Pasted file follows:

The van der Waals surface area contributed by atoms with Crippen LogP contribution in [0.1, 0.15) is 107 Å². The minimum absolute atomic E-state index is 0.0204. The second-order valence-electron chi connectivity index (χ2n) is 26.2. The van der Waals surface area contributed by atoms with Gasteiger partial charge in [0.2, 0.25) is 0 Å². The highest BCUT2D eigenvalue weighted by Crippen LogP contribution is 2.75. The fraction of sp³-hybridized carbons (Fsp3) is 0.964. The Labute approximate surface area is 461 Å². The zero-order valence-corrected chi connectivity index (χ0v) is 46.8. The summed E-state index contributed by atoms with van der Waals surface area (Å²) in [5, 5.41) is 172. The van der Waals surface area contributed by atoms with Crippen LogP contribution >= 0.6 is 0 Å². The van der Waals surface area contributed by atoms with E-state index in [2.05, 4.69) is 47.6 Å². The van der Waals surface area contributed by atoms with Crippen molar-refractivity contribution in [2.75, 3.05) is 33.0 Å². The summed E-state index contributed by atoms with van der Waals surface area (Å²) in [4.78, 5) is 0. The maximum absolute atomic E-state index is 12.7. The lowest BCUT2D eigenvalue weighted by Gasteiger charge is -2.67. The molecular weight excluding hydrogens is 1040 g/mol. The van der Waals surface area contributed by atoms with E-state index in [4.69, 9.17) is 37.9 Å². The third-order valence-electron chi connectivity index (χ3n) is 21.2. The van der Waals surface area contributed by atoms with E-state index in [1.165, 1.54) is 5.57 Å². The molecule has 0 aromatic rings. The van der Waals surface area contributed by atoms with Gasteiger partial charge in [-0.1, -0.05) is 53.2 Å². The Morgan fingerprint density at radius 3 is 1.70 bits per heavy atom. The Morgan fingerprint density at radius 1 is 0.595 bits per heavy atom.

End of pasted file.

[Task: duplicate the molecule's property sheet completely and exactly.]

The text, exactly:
The van der Waals surface area contributed by atoms with Crippen LogP contribution in [0.1, 0.15) is 107 Å². The minimum absolute atomic E-state index is 0.0204. The second-order valence-electron chi connectivity index (χ2n) is 26.2. The van der Waals surface area contributed by atoms with Gasteiger partial charge in [0.2, 0.25) is 0 Å². The highest BCUT2D eigenvalue weighted by Crippen LogP contribution is 2.75. The fraction of sp³-hybridized carbons (Fsp3) is 0.964. The Labute approximate surface area is 461 Å². The zero-order valence-corrected chi connectivity index (χ0v) is 46.8. The summed E-state index contributed by atoms with van der Waals surface area (Å²) in [5, 5.41) is 172. The van der Waals surface area contributed by atoms with Crippen LogP contribution >= 0.6 is 0 Å². The van der Waals surface area contributed by atoms with E-state index in [2.05, 4.69) is 47.6 Å². The van der Waals surface area contributed by atoms with Crippen molar-refractivity contribution in [2.75, 3.05) is 33.0 Å². The summed E-state index contributed by atoms with van der Waals surface area (Å²) in [4.78, 5) is 0. The maximum absolute atomic E-state index is 12.7. The lowest BCUT2D eigenvalue weighted by Gasteiger charge is -2.67. The molecular weight excluding hydrogens is 1040 g/mol. The van der Waals surface area contributed by atoms with E-state index in [4.69, 9.17) is 37.9 Å². The third-order valence-electron chi connectivity index (χ3n) is 21.2. The van der Waals surface area contributed by atoms with E-state index in [1.165, 1.54) is 5.57 Å². The molecule has 0 aromatic rings. The van der Waals surface area contributed by atoms with Gasteiger partial charge in [-0.1, -0.05) is 53.2 Å². The Morgan fingerprint density at radius 3 is 1.70 bits per heavy atom. The Morgan fingerprint density at radius 1 is 0.595 bits per heavy atom.